CPSE:FLS Intrinsic value, May 7th 2019

Important assumptions

We would point out that the most important inputs to a discounted cash flow are the discount rate and of course the actual cash flows. Part of investing is coming up with your own evaluation of a company's future performance, so try the calculation yourself and check your own assumptions. The DCF also does not consider the possible cyclicality of an industry, or a company's future capital requirements, so it does not give a full picture of a company's potential performance. Given that we are looking at FLSmidth as potential shareholders, the cost of equity is used as the discount rate, rather than the cost of capital (or weighted average cost of capital, WACC) which accounts for debt. In this calculation we've used 6.8%, which is based on a levered beta of 1.102. Beta is a measure of a stock's volatility, compared to the market as a whole. We get our beta from the industry average beta of globally comparable companies, with an imposed limit between 0.8 and 2.0, which is a reasonable range for a stable business.

Next Steps:

Whilst important, DCF calculation shouldn’t be the only metric you look at when researching a company. The DCF model is not a perfect stock valuation tool. Rather it should be seen as a guide to "what assumptions need to be true for this stock to be under/overvalued?" If a company grows at a different rate, or if its cost of equity or risk free rate changes sharply, the output can look very different. What is the reason for the share price to differ from the intrinsic value? For FLSmidth, I've compiled three important aspects you should look at:

  1. Financial Health: Does FLS have a healthy balance sheet? Take a look at our free balance sheet analysis with six simple checks on key factors like leverage and risk.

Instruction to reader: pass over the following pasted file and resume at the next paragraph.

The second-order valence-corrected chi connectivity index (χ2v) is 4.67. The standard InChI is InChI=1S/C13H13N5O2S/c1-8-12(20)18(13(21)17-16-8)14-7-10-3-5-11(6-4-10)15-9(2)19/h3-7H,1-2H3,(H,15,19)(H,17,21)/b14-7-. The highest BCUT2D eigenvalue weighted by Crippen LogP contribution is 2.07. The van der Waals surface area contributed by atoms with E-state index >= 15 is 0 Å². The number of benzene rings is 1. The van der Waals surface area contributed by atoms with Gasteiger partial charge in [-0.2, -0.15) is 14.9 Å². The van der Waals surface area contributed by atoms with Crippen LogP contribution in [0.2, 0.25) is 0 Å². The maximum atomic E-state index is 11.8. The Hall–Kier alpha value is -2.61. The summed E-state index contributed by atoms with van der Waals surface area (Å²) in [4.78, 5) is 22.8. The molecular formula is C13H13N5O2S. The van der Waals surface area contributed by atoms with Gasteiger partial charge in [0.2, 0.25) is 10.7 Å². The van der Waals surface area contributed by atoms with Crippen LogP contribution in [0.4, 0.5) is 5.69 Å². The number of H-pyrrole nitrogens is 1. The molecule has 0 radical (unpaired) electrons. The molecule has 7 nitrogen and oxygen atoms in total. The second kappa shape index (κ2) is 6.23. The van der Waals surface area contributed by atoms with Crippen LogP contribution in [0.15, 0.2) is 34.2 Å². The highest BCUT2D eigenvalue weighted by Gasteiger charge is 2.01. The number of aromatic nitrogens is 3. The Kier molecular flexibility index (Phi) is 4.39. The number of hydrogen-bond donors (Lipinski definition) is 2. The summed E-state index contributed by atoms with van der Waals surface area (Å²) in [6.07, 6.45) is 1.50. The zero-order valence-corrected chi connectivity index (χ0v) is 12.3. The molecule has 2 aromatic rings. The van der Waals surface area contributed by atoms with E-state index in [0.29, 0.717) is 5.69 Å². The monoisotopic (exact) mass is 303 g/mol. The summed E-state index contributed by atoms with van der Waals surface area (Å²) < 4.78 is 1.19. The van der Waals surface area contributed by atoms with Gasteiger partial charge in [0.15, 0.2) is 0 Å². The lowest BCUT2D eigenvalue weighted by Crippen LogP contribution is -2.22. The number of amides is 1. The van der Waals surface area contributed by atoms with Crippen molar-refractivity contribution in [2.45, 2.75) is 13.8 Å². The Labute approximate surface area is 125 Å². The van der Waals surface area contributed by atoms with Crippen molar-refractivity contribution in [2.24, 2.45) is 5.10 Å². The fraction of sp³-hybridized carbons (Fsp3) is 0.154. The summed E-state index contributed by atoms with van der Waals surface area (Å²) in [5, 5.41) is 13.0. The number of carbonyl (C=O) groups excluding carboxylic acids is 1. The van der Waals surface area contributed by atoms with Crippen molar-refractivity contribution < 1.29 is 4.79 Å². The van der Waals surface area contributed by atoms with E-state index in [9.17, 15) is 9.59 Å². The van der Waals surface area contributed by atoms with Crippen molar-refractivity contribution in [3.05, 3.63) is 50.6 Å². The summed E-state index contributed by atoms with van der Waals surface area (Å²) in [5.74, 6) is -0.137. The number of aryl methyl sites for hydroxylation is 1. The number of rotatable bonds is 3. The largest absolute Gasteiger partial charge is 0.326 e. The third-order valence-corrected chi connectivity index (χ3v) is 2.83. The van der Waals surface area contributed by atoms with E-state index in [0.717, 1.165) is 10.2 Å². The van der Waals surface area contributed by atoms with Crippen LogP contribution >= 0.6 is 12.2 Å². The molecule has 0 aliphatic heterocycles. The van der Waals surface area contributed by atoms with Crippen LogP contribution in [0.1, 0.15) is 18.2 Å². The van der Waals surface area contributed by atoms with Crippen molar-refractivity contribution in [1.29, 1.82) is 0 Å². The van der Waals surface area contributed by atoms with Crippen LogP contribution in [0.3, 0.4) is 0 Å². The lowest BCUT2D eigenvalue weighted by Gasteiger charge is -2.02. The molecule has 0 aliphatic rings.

2. Future Earnings: How does FLS's growth rate compare to its peers and the wider market? Dig deeper into the analyst consensus number for the upcoming years by interacting with our free analyst growth expectation chart.
  3. Other High Quality Alternatives: Are there other high quality stocks you could be holding instead of FLS? Explore our interactive list of high quality stocks to get an idea of what else is out there you may be missing!

PS. The Simply Wall St app conducts a discounted cash flow valuation for every stock on the CPH every day. If you want to find the calculation for other stocks just search here.

We aim to bring you long-term focused research analysis driven by fundamental data. Note that our analysis may not factor in the latest price-sensitive company announcements or qualitative material.

If you spot an error that warrants correction, please contact the editor at editorial-team@simplywallst.com. This article by Simply Wall St is general in nature. It does not constitute a recommendation to buy or sell any stock, and does not take account of your objectives, or your financial situation. Simply Wall St has no position in the stocks mentioned. Thank you for reading.